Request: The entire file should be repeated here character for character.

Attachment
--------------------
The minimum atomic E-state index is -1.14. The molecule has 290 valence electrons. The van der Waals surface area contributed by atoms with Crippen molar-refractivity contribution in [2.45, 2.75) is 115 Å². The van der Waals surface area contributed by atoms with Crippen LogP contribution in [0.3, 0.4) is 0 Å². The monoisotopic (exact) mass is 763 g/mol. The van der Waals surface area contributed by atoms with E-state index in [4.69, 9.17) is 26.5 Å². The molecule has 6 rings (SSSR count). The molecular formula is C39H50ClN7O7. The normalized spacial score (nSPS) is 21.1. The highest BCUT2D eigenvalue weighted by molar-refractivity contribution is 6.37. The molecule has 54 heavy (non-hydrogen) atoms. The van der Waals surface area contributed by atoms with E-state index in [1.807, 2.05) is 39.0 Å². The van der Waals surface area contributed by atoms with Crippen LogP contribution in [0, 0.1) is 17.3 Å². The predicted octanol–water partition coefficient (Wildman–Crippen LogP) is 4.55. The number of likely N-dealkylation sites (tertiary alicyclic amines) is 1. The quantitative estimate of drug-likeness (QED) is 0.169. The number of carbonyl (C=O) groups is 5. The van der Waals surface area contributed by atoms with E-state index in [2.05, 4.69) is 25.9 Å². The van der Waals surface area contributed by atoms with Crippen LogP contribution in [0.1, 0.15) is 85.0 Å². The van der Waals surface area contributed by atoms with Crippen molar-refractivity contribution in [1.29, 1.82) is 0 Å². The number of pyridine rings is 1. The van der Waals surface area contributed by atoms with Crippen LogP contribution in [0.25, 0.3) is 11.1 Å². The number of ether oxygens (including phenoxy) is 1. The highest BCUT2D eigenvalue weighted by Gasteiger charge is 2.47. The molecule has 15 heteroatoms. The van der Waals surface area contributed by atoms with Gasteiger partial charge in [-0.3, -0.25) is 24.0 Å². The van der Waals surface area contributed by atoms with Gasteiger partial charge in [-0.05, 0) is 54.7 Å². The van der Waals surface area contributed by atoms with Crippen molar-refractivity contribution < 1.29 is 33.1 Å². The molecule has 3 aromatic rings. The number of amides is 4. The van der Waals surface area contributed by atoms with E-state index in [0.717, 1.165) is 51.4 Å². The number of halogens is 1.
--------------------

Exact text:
The minimum atomic E-state index is -1.14. The molecule has 290 valence electrons. The van der Waals surface area contributed by atoms with Crippen molar-refractivity contribution in [2.45, 2.75) is 115 Å². The van der Waals surface area contributed by atoms with Crippen LogP contribution in [0.3, 0.4) is 0 Å². The monoisotopic (exact) mass is 763 g/mol. The van der Waals surface area contributed by atoms with E-state index in [4.69, 9.17) is 26.5 Å². The molecule has 6 rings (SSSR count). The molecular formula is C39H50ClN7O7. The normalized spacial score (nSPS) is 21.1. The highest BCUT2D eigenvalue weighted by molar-refractivity contribution is 6.37. The molecule has 54 heavy (non-hydrogen) atoms. The van der Waals surface area contributed by atoms with E-state index in [1.807, 2.05) is 39.0 Å². The van der Waals surface area contributed by atoms with Crippen LogP contribution in [0, 0.1) is 17.3 Å². The predicted octanol–water partition coefficient (Wildman–Crippen LogP) is 4.55. The number of likely N-dealkylation sites (tertiary alicyclic amines) is 1. The quantitative estimate of drug-likeness (QED) is 0.169. The number of carbonyl (C=O) groups is 5. The van der Waals surface area contributed by atoms with E-state index in [2.05, 4.69) is 25.9 Å². The van der Waals surface area contributed by atoms with Crippen LogP contribution in [0.1, 0.15) is 85.0 Å². The van der Waals surface area contributed by atoms with Crippen molar-refractivity contribution in [1.29, 1.82) is 0 Å². The number of pyridine rings is 1. The van der Waals surface area contributed by atoms with Crippen LogP contribution in [0.25, 0.3) is 11.1 Å². The number of ether oxygens (including phenoxy) is 1. The highest BCUT2D eigenvalue weighted by Gasteiger charge is 2.47. The molecule has 15 heteroatoms. The van der Waals surface area contributed by atoms with Gasteiger partial charge in [-0.3, -0.25) is 24.0 Å². The van der Waals surface area contributed by atoms with Gasteiger partial charge in [-0.05, 0) is 54.7 Å². The van der Waals surface area contributed by atoms with Crippen molar-refractivity contribution < 1.29 is 33.1 Å². The molecule has 3 aromatic rings. The number of amides is 4. The van der Waals surface area contributed by atoms with E-state index in [0.717, 1.165) is 51.4 Å². The number of halogens is 1.